U.S. CitiesCity-Data Forum Index
Go Back   City-Data Forum > U.S. Forums > Virginia > Northern Virginia
 [Register]
Please register to participate in our discussions with 2 million other members - it's free and quick! Some forums can only be seen by registered members. After you create your account, you'll be able to customize options and access all our 15,000 new posts/day with fewer ads.
View detailed profile (Advanced) or search
site with Google Custom Search

Search Forums  (Advanced)
Reply Start New Thread
 
Old 05-17-2014, 07:57 AM
 
Location: New-Dentist Colony
5,735 posts, read 8,925,086 times
Reputation: 3857

Advertisements

One thing I just recently discovered: If you're a Fed applying for a lateral position (same grade as your current one), they can in fact give you additional steps within your grade. I was told by a hiring manager that the geographically distant HR would (incredibly) probably offer a lower step than I currently make but that I could say I would only take the job at step X. HR would then refer the decision to the hiring manager, who could approve the hire at the higher step.

Different agencies (even within the same Department) often do things differently, so I don't know if this is true for other places. But it can be done.
Reply With Quote Quick reply to this message

 
Old 05-17-2014, 08:31 AM
 
10,591 posts, read 12,061,760 times
Reputation: 6438
Quote:
Originally Posted by Carlingtonian View Post
One thing I just recently discovered: If you're a Fed applying for a lateral position (same grade as your current one), they can in fact give you additional steps within your grade. I was told by a hiring manager that the geographically distant HR would (incredibly) probably offer a lower step than I currently make but that I could say I would only take the job at step X. HR would then refer the decision to the hiring manager, who could approve the hire at the higher step.

Different agencies (even within the same Department) often do things differently, so I don't know if this is true for other places. But it can be done.
They used to do this within my agency (within DoD) but they stopped it because they felt like people were "taking advantage" of it. They felt like people staying within our agency were job-hopping to get the salary bump ups that were offered with a lateral move so our agency stopped it. However, not sure what happens if you are coming in from another area.
Reply With Quote Quick reply to this message
 
Old 05-17-2014, 09:53 AM
 
Location: New-Dentist Colony
5,735 posts, read 8,925,086 times
Reputation: 3857
Quote:
Originally Posted by ChristineVA View Post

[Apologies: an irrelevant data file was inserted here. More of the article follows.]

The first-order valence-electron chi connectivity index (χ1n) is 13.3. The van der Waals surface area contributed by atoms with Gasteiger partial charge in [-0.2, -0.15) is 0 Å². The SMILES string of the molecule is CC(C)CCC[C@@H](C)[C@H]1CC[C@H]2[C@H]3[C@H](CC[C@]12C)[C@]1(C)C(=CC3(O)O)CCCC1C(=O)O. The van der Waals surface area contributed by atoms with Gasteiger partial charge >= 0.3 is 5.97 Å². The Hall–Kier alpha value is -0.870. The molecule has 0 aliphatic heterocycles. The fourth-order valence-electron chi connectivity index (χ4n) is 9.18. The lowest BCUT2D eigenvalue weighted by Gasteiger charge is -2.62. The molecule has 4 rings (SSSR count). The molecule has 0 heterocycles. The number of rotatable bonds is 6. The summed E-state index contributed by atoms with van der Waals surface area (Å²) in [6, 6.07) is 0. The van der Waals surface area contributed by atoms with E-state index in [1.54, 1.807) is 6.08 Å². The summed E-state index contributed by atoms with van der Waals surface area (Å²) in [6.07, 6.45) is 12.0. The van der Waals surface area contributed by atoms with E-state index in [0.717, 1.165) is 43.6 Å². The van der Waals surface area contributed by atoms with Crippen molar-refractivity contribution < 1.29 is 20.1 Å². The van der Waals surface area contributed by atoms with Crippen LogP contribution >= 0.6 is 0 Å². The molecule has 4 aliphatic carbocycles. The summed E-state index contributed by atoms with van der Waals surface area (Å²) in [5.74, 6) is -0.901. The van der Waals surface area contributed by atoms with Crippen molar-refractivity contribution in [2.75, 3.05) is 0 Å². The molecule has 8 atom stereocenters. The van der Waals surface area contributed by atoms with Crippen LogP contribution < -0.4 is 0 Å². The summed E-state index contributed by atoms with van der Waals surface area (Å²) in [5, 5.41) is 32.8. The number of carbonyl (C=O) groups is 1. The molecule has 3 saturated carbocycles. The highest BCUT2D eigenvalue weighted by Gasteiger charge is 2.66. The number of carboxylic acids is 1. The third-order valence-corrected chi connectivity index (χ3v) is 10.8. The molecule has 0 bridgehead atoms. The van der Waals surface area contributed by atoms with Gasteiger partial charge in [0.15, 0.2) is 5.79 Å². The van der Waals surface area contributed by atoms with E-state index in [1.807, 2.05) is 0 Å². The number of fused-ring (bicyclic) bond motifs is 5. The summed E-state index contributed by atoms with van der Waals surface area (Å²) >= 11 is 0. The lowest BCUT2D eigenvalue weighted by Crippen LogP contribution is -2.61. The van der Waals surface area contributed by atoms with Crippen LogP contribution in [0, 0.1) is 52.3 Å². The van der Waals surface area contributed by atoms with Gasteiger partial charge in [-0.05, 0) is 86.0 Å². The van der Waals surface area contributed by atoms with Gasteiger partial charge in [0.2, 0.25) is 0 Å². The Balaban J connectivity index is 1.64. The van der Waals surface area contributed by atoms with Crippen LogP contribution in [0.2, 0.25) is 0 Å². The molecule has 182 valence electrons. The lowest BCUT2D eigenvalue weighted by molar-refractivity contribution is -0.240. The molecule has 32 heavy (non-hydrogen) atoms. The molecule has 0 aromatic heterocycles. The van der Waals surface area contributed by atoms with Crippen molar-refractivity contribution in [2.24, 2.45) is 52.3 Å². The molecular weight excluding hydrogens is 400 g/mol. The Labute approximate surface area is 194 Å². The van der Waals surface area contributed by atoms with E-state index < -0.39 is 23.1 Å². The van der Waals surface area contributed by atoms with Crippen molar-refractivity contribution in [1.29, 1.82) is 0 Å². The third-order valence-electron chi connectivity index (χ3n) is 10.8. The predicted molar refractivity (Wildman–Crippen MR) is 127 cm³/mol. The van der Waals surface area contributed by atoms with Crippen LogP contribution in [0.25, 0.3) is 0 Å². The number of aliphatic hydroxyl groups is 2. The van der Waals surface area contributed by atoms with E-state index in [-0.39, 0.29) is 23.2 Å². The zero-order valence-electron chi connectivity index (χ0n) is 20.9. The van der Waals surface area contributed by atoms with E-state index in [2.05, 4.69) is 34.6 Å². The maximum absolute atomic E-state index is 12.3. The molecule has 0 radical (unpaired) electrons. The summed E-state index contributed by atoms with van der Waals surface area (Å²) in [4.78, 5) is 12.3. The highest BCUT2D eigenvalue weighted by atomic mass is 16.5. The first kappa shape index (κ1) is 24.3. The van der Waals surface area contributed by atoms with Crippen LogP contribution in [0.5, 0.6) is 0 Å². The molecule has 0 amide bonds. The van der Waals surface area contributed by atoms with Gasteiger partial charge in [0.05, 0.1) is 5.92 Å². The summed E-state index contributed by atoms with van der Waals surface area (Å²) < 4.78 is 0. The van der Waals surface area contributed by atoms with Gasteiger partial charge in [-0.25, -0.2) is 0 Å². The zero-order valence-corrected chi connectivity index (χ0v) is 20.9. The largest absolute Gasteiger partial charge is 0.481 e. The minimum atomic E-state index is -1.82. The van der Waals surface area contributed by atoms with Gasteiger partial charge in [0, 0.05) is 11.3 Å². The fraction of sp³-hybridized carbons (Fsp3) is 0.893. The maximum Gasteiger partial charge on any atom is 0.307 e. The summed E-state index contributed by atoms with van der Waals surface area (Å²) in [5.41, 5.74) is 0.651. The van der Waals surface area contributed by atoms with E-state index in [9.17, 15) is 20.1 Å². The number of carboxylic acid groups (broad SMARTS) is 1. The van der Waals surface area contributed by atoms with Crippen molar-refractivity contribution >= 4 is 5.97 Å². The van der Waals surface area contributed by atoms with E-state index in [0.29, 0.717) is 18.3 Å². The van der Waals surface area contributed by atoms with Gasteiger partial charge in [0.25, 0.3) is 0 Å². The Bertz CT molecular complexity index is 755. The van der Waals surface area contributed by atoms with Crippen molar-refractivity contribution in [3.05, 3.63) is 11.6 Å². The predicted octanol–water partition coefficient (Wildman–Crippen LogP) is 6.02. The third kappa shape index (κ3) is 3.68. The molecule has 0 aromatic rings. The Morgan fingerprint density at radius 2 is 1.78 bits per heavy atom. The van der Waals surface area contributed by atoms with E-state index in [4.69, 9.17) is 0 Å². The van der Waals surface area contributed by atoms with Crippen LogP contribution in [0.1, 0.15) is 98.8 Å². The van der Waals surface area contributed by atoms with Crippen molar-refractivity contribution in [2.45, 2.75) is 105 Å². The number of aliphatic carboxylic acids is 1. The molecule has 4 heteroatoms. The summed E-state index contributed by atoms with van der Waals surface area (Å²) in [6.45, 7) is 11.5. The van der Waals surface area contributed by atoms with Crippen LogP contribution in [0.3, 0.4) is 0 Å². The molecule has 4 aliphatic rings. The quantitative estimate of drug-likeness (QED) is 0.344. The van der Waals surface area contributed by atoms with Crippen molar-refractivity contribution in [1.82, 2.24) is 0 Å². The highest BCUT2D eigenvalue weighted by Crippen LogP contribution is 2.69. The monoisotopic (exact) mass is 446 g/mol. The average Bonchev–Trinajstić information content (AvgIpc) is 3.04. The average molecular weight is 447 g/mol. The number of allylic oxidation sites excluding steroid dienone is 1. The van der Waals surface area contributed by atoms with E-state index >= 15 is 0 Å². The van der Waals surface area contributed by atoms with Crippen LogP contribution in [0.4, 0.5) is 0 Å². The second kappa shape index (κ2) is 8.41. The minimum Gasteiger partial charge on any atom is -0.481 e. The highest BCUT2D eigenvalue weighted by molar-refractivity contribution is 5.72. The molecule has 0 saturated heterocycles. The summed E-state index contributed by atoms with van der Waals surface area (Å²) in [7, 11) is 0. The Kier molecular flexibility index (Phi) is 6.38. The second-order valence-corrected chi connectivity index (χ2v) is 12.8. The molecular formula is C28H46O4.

They used to do this within my agency (within DoD) but they stopped it because they felt like people were "taking advantage" of it. They felt like people staying within our agency were job-hopping to get the salary bump ups that were offered with a lateral move so our agency stopped it. However, not sure what happens if you are coming in from another area.
I'm not surprised. I imagine the same would be true within my current DoD agency--but this was at a different one. I can see that if you're going for a position in the same agency, the benefit to the agency of filling the open job would be offset by the new vacancy created when you transfer.
Reply With Quote Quick reply to this message
 
Old 05-17-2014, 03:16 PM
 
Location: McLean, VA
790 posts, read 1,602,680 times
Reputation: 556
Thanks for all the great posts. Glad to see good information is being shared!

At my civilian agency, they are still giving out at least a 2-step bump when you move to the next grade. It's pretty standard, and it does encourage people to move around. With pay freezes, this is the quickest -- and sometimes ONLY way -- to get a raise.
Reply With Quote Quick reply to this message
 
Old 05-17-2014, 03:41 PM
 
Location: New-Dentist Colony
5,735 posts, read 8,925,086 times
Reputation: 3857
Quote:
Originally Posted by austindoxie1972 View Post
Thanks for all the great posts. Glad to see good information is being shared!

At my civilian agency, they are still giving out at least a 2-step bump when you move to the next grade. It's pretty standard, and it does encourage people to move around. With pay freezes, this is the quickest -- and sometimes ONLY way -- to get a raise.
Getting a promotion to a higher grade is indeed the fast road to making a lot more money.

What you describe is the two-step rule, which is Gov-wide, so that people don't end up getting a pay cut because they rose a grade. Say you're a GS-11 step 10; if you went to GS-12 step 1, you would be paid less. So policy per OPM is to put the new salary at two steps above whatever the old salary would be on the higher grade.

Last edited by Carlingtonian; 05-17-2014 at 04:19 PM..
Reply With Quote Quick reply to this message
 
Old 05-17-2014, 04:56 PM
 
10,591 posts, read 12,061,760 times
Reputation: 6438
Quote:
Originally Posted by austindoxie1972 View Post
Thanks for all the great posts. Glad to see good information is being shared!

At my civilian agency, they are still giving out at least a 2-step bump when you move to the next grade. It's pretty standard, and it does encourage people to move around. With pay freezes, this is the quickest -- and sometimes ONLY way -- to get a raise.
They do this where I am too. I think that is actually an OPM guideline and it can't be taken away by any agency.

Ooopss...should have read Carlingtonian's post before responding!
Reply With Quote Quick reply to this message
 
Old 04-04-2015, 04:44 PM
 
4 posts, read 6,115 times
Reputation: 12
Default Debating Federal Offer

Hello,

I have been officially offered a GS9 Step1 position, which from my research equates to a person in my field with 1 year of experience. I currently have 4 years 10 months experience. When I received my tentative offer it stated that it was just for a step 1. I asked the HR representative immediately why I wasn't being offered a step comparable to my years of experience and she stated they had to prove my years of experience and submit everything to a board before it would be adjusted.